The Tech Group has experienced a quarter of explosive growth as it ramps up production for the launch of Exubera - Pfizer's newly-approved and much-anticipated needle-free insulin.
Exubera is a fast-acting powdered insulin that is inhaled into the lungs before each meal, using a device the size of a torch. Both the formulation and device were developed by Nektar Therapeutics.
Arizona-based Tech Group is one of two contract manufacturers equally responsible for making the delivery device - Bespak in the UK is the other manufacturer. The device is then being shipped from these two locations to Pfizer's plant in Indiana where it is assembled with the insulin powder and packaged.
The manufacturing deal has been in place for the last six years and the Tech Group has spent millions of dollars custom building a plant dedicated to the device, which has so far supported Exubera's clinical trials program. The green light from the US Food and Drug Administration (FDA) and the European Agency for the Evaluation of Medicinal Products (EMEA) in January was the first real sign that all the Tech Group's hard work and investment into the project would finally start paying off.
Since the go-ahead was given, the Tech Group has gone into overdrive to meet the demand expected when Pfizer launches the drug in the middle of this year.
"We have hired and trained over 100 new staff dedicated to making the Exubera device over the last few months," Mike Treadaway, general manager of Tech Group's drug delivery device division, told In-PharmaTechnologist.com.
Acquired last year by rubber components manufacturer West Pharmaceutical Services, the newly-formed Tech Group has been a strong performer for West in its first quarter.
First quarter 2006 sales in the segment were $65.7m (€50.8m), including $47.3m from the newly-acquired business. Fifty two per cent of segment revenue came from sales of devices and components for pharmaceutical and medical device applications, including Exubera.
Revenue for this segment is expected to climb once Exubera reaches the market. As the first non-injectable insulin to hit the world market, Exubera is predicted to have a market value of up to $1.5bn a year.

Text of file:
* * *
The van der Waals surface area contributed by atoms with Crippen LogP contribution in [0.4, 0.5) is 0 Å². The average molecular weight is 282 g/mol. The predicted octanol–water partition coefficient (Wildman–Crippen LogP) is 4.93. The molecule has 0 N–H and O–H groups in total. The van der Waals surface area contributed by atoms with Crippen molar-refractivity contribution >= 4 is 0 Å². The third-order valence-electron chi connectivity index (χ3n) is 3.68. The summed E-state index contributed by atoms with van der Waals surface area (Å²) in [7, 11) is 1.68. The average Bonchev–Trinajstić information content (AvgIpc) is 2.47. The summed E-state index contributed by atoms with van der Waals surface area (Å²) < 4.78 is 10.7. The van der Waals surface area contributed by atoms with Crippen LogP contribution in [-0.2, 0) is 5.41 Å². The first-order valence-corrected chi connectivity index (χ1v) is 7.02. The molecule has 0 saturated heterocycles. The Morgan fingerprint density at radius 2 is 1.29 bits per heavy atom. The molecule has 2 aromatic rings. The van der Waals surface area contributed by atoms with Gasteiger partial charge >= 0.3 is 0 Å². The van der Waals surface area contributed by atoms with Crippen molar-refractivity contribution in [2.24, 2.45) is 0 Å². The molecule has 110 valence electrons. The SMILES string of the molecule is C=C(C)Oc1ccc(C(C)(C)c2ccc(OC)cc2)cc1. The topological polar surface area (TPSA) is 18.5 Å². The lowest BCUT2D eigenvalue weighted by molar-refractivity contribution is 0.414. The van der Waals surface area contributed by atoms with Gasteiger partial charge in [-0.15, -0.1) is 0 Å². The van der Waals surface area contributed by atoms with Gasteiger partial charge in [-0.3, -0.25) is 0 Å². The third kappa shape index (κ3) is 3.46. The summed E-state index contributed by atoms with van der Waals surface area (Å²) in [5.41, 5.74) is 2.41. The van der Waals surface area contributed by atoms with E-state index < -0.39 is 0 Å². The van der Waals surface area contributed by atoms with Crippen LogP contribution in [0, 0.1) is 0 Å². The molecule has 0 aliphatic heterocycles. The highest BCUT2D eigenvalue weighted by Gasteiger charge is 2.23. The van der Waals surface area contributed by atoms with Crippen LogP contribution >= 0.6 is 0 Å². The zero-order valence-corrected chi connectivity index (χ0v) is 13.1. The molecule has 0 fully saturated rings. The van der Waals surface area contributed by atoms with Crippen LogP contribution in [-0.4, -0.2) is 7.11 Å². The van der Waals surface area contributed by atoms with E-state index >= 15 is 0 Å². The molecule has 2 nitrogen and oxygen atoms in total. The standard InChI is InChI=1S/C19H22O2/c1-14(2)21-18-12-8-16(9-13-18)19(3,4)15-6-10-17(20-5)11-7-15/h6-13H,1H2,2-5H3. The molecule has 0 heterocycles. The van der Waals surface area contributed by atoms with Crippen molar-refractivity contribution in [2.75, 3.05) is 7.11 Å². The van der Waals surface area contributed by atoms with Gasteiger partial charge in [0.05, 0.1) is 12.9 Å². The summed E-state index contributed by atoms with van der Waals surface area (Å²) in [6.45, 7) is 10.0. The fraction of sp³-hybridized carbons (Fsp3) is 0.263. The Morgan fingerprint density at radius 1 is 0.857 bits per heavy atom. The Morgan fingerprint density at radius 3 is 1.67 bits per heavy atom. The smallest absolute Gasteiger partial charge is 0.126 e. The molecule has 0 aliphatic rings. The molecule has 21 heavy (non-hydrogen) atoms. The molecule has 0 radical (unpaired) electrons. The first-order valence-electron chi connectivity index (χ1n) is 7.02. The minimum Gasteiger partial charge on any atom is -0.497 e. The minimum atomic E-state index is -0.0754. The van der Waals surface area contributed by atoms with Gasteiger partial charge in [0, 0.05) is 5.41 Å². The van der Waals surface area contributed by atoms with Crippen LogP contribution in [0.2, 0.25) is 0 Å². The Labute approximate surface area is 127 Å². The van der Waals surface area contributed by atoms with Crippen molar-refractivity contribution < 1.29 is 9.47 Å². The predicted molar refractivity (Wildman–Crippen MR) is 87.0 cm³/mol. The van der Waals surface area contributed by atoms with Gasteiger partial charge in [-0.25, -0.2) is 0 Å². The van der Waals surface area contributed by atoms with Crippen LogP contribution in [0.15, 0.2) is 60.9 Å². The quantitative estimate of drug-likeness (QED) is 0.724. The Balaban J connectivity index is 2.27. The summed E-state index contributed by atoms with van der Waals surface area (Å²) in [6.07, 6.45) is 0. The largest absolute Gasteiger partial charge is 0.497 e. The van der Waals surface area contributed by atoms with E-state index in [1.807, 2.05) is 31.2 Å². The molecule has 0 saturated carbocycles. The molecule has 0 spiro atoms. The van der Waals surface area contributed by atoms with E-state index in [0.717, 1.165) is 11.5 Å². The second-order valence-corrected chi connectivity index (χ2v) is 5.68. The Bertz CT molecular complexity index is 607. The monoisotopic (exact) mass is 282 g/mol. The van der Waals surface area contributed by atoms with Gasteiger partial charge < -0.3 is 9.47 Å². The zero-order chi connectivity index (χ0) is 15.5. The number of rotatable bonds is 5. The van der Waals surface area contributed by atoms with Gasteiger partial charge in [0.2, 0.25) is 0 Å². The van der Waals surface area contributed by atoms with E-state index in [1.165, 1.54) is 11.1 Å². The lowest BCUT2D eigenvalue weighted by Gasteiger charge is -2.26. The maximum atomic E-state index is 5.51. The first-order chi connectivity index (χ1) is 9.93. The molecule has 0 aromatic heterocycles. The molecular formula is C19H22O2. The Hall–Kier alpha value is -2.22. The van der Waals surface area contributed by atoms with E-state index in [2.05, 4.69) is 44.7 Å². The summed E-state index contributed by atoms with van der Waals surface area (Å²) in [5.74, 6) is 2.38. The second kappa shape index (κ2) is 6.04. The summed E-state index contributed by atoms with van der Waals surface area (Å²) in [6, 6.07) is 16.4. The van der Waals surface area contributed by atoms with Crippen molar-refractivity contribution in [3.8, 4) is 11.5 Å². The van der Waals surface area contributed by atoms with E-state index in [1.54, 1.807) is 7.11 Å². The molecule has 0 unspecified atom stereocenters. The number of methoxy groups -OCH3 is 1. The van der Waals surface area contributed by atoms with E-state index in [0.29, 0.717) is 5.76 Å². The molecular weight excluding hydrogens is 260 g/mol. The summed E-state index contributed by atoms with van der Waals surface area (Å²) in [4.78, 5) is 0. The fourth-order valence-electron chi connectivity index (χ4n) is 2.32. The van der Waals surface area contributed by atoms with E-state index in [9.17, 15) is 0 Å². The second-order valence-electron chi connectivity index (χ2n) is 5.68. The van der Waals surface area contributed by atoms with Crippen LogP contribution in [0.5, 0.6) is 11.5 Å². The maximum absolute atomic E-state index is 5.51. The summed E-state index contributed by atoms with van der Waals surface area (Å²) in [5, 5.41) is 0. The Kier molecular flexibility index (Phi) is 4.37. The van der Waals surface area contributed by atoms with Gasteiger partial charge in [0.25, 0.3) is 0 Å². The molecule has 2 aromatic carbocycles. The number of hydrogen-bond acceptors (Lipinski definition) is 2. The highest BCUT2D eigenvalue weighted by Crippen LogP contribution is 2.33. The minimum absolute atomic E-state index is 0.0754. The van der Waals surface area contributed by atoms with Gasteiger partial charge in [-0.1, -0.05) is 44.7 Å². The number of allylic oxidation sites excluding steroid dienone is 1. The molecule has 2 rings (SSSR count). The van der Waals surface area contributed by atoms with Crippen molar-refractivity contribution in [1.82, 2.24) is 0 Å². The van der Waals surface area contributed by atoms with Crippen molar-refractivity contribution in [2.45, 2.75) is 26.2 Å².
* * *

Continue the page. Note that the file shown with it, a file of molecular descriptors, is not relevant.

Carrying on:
However, the device hit a snag earlier last month when the UK government's health watchdog, NICE, published draft guidance saying it did not recommend the drug for reimbursement because the benefits of using an inhaler to deliver insulin were not worth the money.
The cost of Exubera is expected to be at least double that of injectable insulin.
The decision presents a severe blow to all those involved with Exubera and could signal a sign of the product's fate, however, a Pfizer spokesperson told In-PharmaTechnologist.com that they vow to fight the decision and are confident of having it overturned in light of "new evidence."
Treadaway also confirmed that the decision has not changed anything from a manufacturing point of view, and they are still going ahead with full ramp-up as planned.
"Currently we have no benchmark to gauge how large the potential market for a treatment like this is, but we are all very confident that Exubera will be even more successful than people think," said Treadaway.
This is because an alternative to injections has been long awaited by the 40-50m Type 2, and 10m Type 1 diabetics worldwide who need insulin therapy but dream of one day abandoning their needles. Treadaway believes that even if a small subset of these people start using Exubera, the market will still be large.
Regardless of the drug's success, the Exubera deal has already proved a winner for the Tech Group, providing the stepping stone for the plastics manufacturer to diversify its business and customer base and move from simply doing injection moulding of components and subunits for original equipment manufacturers (OEMs), to now being a specialist maker of whole delivery devices.
"The whole company has been rapidly growing over the last twelve months and our move into this new area of manufacturing has been a major driver in this," he said.
"We are now in manufacturing contracts with most of the large pharma companies who are working on new drug delivery methods, such as injectables, inhalables and transdermal delivery," he said.
And with the US advanced drug delivery market tipped to grow more than 18 per cent and exceed $76bn by 2014, spurred on by new technologies emerging from the biopharma pipelines, the sky could be the limit for Tech Group, who has little competition in this specialised manufacturing arena.